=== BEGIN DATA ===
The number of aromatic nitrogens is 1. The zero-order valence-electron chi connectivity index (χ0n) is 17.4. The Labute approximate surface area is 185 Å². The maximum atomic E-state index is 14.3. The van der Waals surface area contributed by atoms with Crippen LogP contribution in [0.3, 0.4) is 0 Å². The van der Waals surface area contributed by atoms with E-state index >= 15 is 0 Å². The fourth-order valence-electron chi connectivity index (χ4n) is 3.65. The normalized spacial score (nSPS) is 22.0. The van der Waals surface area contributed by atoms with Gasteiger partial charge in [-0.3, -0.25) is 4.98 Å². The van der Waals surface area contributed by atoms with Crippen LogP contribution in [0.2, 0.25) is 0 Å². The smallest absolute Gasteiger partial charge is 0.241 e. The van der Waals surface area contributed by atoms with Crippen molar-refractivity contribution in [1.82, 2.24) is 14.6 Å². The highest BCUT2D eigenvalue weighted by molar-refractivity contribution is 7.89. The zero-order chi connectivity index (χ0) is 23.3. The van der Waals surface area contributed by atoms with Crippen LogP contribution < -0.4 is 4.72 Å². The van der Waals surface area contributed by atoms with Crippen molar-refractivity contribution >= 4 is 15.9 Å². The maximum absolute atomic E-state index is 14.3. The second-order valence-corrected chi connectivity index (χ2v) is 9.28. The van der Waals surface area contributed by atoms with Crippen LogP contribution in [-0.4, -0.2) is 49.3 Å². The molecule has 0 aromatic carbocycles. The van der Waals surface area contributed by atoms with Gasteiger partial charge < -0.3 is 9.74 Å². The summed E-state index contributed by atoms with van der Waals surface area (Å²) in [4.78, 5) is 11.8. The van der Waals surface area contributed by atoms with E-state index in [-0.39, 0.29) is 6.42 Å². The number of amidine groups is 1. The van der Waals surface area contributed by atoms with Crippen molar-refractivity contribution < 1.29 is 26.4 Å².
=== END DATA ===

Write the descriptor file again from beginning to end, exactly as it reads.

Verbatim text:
The number of aromatic nitrogens is 1. The zero-order valence-electron chi connectivity index (χ0n) is 17.4. The Labute approximate surface area is 185 Å². The maximum atomic E-state index is 14.3. The van der Waals surface area contributed by atoms with Crippen LogP contribution in [0.3, 0.4) is 0 Å². The van der Waals surface area contributed by atoms with E-state index >= 15 is 0 Å². The fourth-order valence-electron chi connectivity index (χ4n) is 3.65. The normalized spacial score (nSPS) is 22.0. The van der Waals surface area contributed by atoms with Gasteiger partial charge in [-0.3, -0.25) is 4.98 Å². The van der Waals surface area contributed by atoms with Crippen LogP contribution in [0.2, 0.25) is 0 Å². The smallest absolute Gasteiger partial charge is 0.241 e. The van der Waals surface area contributed by atoms with Crippen molar-refractivity contribution in [1.82, 2.24) is 14.6 Å². The highest BCUT2D eigenvalue weighted by molar-refractivity contribution is 7.89. The zero-order chi connectivity index (χ0) is 23.3. The van der Waals surface area contributed by atoms with Crippen LogP contribution < -0.4 is 4.72 Å². The van der Waals surface area contributed by atoms with Crippen molar-refractivity contribution >= 4 is 15.9 Å². The maximum absolute atomic E-state index is 14.3. The second-order valence-corrected chi connectivity index (χ2v) is 9.28. The van der Waals surface area contributed by atoms with Crippen LogP contribution in [-0.4, -0.2) is 49.3 Å². The molecule has 0 aromatic carbocycles. The van der Waals surface area contributed by atoms with Gasteiger partial charge < -0.3 is 9.74 Å². The summed E-state index contributed by atoms with van der Waals surface area (Å²) in [4.78, 5) is 11.8. The van der Waals surface area contributed by atoms with E-state index in [-0.39, 0.29) is 6.42 Å². The number of amidine groups is 1. The van der Waals surface area contributed by atoms with Crippen molar-refractivity contribution < 1.29 is 26.4 Å².